"The saying is that if you do your hajj with the right intention, then it can be a life-transforming event. So for most people, they're going to God's house," Siddiqui said. "They're going to all the holiest sites within the Muslim faith, and for them that spiritual experience -- as well as that whole mental focus -- on the fact that they're going on this journey and they're going to perform the hajj, and if they do it well, they will come out the other end perhaps a more cleansed person."

Ali of "Arab News" believes that factors such as the war in Iraq and the ongoing crisis in the Middle East also contribute to the desire of young Muslims to go on this most spiritual of journeys.

"After the attack of Iraq and the attack on Afghanistan and due to persisting problems in the Middle East, people are in dismay," Ali said. "They don't feel anyone is coming to their support, so they are looking towards Allah for support and [help in] resolving their issues."

The cost of traveling to the hajj is around 1,000 to 2,000 euros, depending on the country of origin.

Dushanbe student Shoev is one of the lucky ones. Many young people in Central Asia, where poverty and unemployment are widespread, do not have the financial means to make the pilgrimage.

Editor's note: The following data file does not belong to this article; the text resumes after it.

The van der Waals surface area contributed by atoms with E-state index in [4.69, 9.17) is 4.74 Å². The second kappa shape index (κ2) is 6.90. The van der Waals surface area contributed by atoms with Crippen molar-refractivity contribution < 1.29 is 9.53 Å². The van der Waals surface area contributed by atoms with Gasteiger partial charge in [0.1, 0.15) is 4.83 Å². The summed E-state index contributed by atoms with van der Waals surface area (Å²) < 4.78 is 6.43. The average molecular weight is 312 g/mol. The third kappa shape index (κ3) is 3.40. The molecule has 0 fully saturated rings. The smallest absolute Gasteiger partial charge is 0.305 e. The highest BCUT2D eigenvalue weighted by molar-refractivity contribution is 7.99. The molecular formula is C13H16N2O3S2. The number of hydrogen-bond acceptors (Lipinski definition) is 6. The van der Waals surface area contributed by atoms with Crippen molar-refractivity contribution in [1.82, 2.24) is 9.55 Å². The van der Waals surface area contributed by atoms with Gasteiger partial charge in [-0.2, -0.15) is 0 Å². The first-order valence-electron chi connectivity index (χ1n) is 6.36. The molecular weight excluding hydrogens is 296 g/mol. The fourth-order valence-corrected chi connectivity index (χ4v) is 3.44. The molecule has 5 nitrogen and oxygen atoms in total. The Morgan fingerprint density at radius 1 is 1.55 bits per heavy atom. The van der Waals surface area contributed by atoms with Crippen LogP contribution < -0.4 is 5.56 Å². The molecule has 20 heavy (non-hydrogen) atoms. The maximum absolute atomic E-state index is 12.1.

"It is crucial to go to the hajj. It is the way to purify yourself from sin," said 18-year-old Aibar Anarbekov, a first-year student at Almaty State University. "If the state could support us financially, many young people would go [to the hajj], because everybody who considers himself a Muslim and prays five times a day should go there."

Some 80,000 to 90,000 Muslims from Iran are expected in Mecca this year for the hajj. But 25-year-old Kazem from Tehran said the numbers could be even higher. He said strict enforcement of Islamic law in Iran is turning many young people away from religion.

"Due to the current economic situation and young people's view on events, they don't have a real interest [in going on the hajj]," Kazem said. "Maybe they don't even think about it. They probably have a greater interest in visiting European countries than going to Mecca. Or they have so many financial problems that they don't even think about [going on the hajj]."

Saudi Hajj Minister Iyad Madani said that 1.6 million pilgrims are expected from abroad this year, in addition to 500,000 from within Saudi Arabia itself.

(RFE/RL's Kazakh and Tajik services contributed to this report.)
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    Golnaz Esfandiari

    Golnaz Esfandiari is managing editor of RFE/RL's Radio Farda, which breaks through government censorship to deliver accurate news and provide a platform for informed discussion and debate to audiences in Iran. She has reported from Afghanistan and Haiti and is one of the authors of The Farda Briefing newsletter. Her work has been cited by The New Yorker, The New York Times, The Washington Post, and other major publications. Born and raised in Tehran, she is fluent in Persian, French, English, and Czech.